1,2Steven J.Jaret, 2,3Sidney R.Hemming, 1E. Troy Rasbury, 4Lucy M.Thompson, 1Timothy D.Glotch, 5Jahandar Ramezani, 4John G.Spray
Earth and Planetary Science Letters 501, 78-89 Link to Article [https://doi.org/10.1016/j.epsl.2018.08.016]
1Department of Geosciences, Stony Brook University, Stony Brook, NY 11794, USA
2Lamont-Doherty Earth Observatory, Palisades, NY 10964, USA
3Department of Earth and Environmental Sciences, Columbia University, New York, NY 10027, USA
4Planetary and Space Science Centre, University of New Brunswick, Fredericton, New Brunswick E3B 5A3, Canada
5Department of Earth Atmospheric and Planetary Sciences, Massachusetts Institute of Technology, Cambridge, MA 02139, USA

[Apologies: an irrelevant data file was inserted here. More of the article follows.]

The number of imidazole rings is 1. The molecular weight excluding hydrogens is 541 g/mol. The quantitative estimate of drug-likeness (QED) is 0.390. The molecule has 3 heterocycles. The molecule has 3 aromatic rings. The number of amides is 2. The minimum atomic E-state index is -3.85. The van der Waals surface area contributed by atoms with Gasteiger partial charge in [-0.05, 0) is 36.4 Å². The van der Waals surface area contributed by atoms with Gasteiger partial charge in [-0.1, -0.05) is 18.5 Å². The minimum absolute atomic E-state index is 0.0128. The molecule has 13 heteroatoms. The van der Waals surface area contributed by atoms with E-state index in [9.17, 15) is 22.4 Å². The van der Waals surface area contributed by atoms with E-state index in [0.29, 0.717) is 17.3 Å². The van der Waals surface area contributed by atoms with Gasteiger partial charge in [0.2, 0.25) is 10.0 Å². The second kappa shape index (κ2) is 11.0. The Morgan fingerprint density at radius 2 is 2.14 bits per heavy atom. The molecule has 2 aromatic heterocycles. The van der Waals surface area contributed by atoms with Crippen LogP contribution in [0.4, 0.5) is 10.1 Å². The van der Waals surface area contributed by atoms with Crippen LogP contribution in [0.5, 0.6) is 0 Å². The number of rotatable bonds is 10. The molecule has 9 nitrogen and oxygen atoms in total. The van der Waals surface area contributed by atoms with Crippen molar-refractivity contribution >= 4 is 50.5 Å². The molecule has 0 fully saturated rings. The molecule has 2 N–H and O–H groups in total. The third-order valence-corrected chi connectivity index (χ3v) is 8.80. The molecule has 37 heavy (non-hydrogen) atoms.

As an analog for interpretations of the ages of martian shergottite meteorites, we have conducted an argon isotopic study of plagioclase feldspars exhibiting varying levels of shock from in and around the Manicouagan impact structure, Canada. Plagioclase from the impact melt sheet at Manicouagan yields an age of 215.40 ± 0.16 Ma, which indicates the time of impact. Plagioclase from a clast within melt-bearing breccias of the melt sheet and a hornfels adjacent to the melt sheet yield ages of 216 ± 3 Ma and 218 ± 7 Ma, respectively, which are interpreted to have been reset by contact metamorphism from the impact melt. Country rocks that were unaffected by the impact gives ∼849 Ma ages, consistent with the known Grenvillian target rock history. Maskelynite (amorphous plagioclase, which has been transformed in the solid state) yields an age of 567 ± 6 Ma. This age is geologically meaningless because it is not consistent with the target age, the impact age, or regional metamorphic ages at Manicouagan. Our results show that maskelynite argon ages are not meaningful, and that context is critical for proper interpretation of impact-affected argon ages.